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  • Gabby Womack

Tokyo Ever After by Emiko Jean

Rating: 5 out of 5 stars


“Izumi Tanaka has never really felt like she fit in—it isn’t easy being Japanese American in her small, mostly white, northern California town. Raised by a single mother, it’s always been Izumi—or Izzy, because “It’s easier this way”—and her mom against the world. But then Izumi discovers a clue to her previously unknown father’s identity…and he’s none other than the Crown Prince of Japan. Which means outspoken, irreverent Izzy is literally a princess.

In a whirlwind, Izumi travels to Japan to meet the father she never knew and discover the country she always dreamed of. But being a princess isn’t all ball gowns and tiaras. There are conniving cousins, a hungry press, a scowling but handsome bodyguard who just might be her soulmate, and thousands of years of tradition and customs to learn practically overnight.

Izumi soon finds herself caught between worlds, and between versions of herself—back home, she was never “American” enough, and in Japan, she must prove she’s “Japanese” enough. Will Izumi crumble under the weight of the crown, or will she live out her fairy tale, happily ever after?”

- NetGalley


At the heart of Tokyo Ever After is a yearning to belong. The book has been described as a mixture of The Princess Diaries and Crazy Rich Asians. While I can see the similarities from each of these texts, I believe that Emiko Jean did a great job of separating the narrative from those books. Unlike Mia Thermopolis, Izumi must deal with exclusion due to her ethnicity and race instead of just being the “dorky girl” who gets a makeover. Another difference is that her father is still alive..I wouldn’t say that this book is much like Crazy Rich Asians aside from the fact that the Imperial family is rich and Asian.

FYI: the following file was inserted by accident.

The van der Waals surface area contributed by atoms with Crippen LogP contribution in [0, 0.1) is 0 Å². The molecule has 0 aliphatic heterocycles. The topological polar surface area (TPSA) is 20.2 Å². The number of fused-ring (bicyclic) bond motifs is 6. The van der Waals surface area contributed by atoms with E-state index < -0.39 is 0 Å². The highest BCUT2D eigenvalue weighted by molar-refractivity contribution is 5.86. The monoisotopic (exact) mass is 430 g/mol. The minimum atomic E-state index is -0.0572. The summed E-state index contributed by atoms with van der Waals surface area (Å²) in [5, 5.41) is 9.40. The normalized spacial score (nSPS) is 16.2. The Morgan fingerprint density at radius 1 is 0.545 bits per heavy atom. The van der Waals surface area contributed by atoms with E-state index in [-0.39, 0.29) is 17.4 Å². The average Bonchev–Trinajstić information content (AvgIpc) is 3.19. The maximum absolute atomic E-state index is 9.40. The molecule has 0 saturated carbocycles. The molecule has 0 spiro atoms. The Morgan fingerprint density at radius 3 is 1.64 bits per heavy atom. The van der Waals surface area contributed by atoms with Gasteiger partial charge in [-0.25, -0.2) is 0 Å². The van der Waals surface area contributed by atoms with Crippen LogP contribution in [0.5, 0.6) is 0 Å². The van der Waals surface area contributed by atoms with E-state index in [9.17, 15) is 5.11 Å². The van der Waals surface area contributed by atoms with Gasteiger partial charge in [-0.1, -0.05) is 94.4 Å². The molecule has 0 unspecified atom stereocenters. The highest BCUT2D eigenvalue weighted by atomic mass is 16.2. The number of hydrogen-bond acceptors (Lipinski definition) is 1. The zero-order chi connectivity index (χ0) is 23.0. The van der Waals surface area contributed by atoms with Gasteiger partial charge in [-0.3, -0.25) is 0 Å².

This book is sweet, thoughtful, and fun! I love that Izumi has other Asian friends from different backgrounds and a mother who is passionate about science. Oftentimes, in books with BIPOC main characters in predominantly white towns, they are loners. It’s satisfying to read a story that doesn’t follow that formula because our experiences are not all the same. Izumi’s solid friendships and relationship with her mom make it easier to have fun with the adventure she embarks on in Japan.

Although I don’t support monarchies, I always seem to enjoy fantasy twists like this in my fiction. It’s playful and allows the reader to escape into the glamorous life of a princess or prince without fully diving into the real history and toxic culture around it.

If you’re looking for an enjoyable series to start your Summer, this may be the one to start with!


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